= limitedText.substr(0, limitedText.lastIndexOf(' ')) + '...'
        else
          = firstParagraphInPost
      a.button.featured-button(href=ctx.linkResolver(article)) Read the article

Then all you need to do is integrate the rest of the articles.

div.article-tile
  div.article-tile-image(style="background-image: url(" + article.getImageView('article.image', 'tile').url + ");")
  img.article-tile-mobile-image(src=article.getImageView('article.image', 'tile-mobile').url)
  div.article-tile-content
    h2
      != article.getStructuredText('article.title').asText() || 'Untitled'
    p.meta-info 
      != article.getText('article.author')
      span.date  - 
        != ctx.dateConverter(article.getTimestamp('article.date'))
    //- display first valid slice text and limit it respecting the end of words.
    - var firstParagraph = article.getFirstParagraph()
    - var firstParagraphInPost = firstParagraph ? firstParagraph.text : ''
    - var textLimit = 300
    - var limitedText = firstParagraphInPost.substr(0, textLimit)
    p.description
      if firstParagraphInPost.length > textLimit
        = limitedText.substr(0, limitedText.lastIndexOf(' ')) + '...'
      else
        = firstParagraphInPost
    a.button(href=ctx.linkResolver(article)) Read the article

Once the integration is complete, we have our website pulling and displaying content from the API!

3) Other uses

Another benefit of using API-based CMS is that you can query and load content in other formats, like phone apps. To demonstrate this, I also created an iOS app that queries this same API and displays the news articles on your smartphone.

I built the app using React Native and followed the same process as above. I chose React Native because it allows you to create rich mobile UI using only JavaScript. While I only built an iOS app, React Native also makes it easy to also run your app on Android as well.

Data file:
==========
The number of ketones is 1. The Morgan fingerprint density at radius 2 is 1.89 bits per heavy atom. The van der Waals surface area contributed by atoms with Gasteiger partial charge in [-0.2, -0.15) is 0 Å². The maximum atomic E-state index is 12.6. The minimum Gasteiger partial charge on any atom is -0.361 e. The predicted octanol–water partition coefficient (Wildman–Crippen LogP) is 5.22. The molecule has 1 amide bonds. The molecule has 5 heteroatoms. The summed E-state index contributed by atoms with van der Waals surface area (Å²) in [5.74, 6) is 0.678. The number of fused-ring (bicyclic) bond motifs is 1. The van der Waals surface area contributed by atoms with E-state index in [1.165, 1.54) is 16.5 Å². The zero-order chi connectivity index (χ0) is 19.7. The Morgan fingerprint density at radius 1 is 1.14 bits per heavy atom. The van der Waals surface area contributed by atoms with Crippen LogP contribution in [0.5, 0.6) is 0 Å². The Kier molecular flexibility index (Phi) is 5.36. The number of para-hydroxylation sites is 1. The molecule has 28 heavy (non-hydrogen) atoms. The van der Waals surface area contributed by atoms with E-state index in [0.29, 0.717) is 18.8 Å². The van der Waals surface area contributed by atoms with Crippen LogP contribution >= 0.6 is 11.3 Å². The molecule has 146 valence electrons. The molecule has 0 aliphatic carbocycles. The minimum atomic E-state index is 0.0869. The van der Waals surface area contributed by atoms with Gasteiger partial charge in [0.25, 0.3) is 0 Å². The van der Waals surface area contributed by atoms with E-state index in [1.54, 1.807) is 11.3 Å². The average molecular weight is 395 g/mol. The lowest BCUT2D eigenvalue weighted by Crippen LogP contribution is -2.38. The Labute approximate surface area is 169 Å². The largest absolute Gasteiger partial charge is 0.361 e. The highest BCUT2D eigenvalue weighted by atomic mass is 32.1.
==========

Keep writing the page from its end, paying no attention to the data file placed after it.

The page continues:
With the custom types already in place, you can start by querying the API. I provide some sample code below, but feel free to explore the entire project here in my GitHub repository. Here is the query to get the content for an article.

// The query for the article
async function article (uid) {
  try {
    const api = await PrismicHelper.getApi()
    const layoutDoc = await api.getSingle('site-layout')
    const articleDoc = await api.getByUID("article", uid)
    return {layoutDoc, articleDoc}
  } catch(error) {
    console.log(error);
    return {};
  }
}

Once you have queried the content, you can display it in your views using the same methods that we used above for our NodeJS website. Again, here is a sample of what it looks like.

<ScrollView>
  <StatusBar
    hidden
  />
  <View style={styles.container}>
    <Text style={styles.logo}>
      {layoutDoc.getText('site-layout.logo')}
    </Text>

    <TouchableHighlight onPress={ () => this._navigate() } underlayColor='rgba(0,0,0,0)'>
      <Text style={styles.back}>&larr; back to list</Text>
    </TouchableHighlight>

    <Text style={styles.title}>
      {article.getStructuredText('article.title').asText()}
    </Text>

    <Image source={{uri: article.getImage('article.image').url}} style={[styles.mainImage, styles.section]} resizeMode="cover"/>

    { !content ?
      <Text>Content is missing, try again later</Text>
    :
      <View style={styles.contentWrapper}>
        {content}

        <TouchableHighlight onPress={ () => this._navigate() } underlayColor='rgba(0,0,0,0)'>
          <Text style={styles.back}>&larr; back to list</Text>
        </TouchableHighlight>
      </View>
    }
  </View>
</ScrollView>

The benefit of creating a phone app separate from the website is that you can better connect with your audience and make it easier for them to have access to your content via their phones. You can even take it to the next level and send out push notifications every time you release a new article and truly keep your audience up-to-date. I found it very easy to integrate notifications using Urban Airship.

I hope that this article gives a good idea of what to expect with the API-based CMS approach. I love the freedom and the level of control that the API-based CMS provides. Starting with setting up your content types for exactly what you need. Then being able to use the technology and templating system that works best for you and your project. And finally connecting to the API to easily integrate your content into your templates.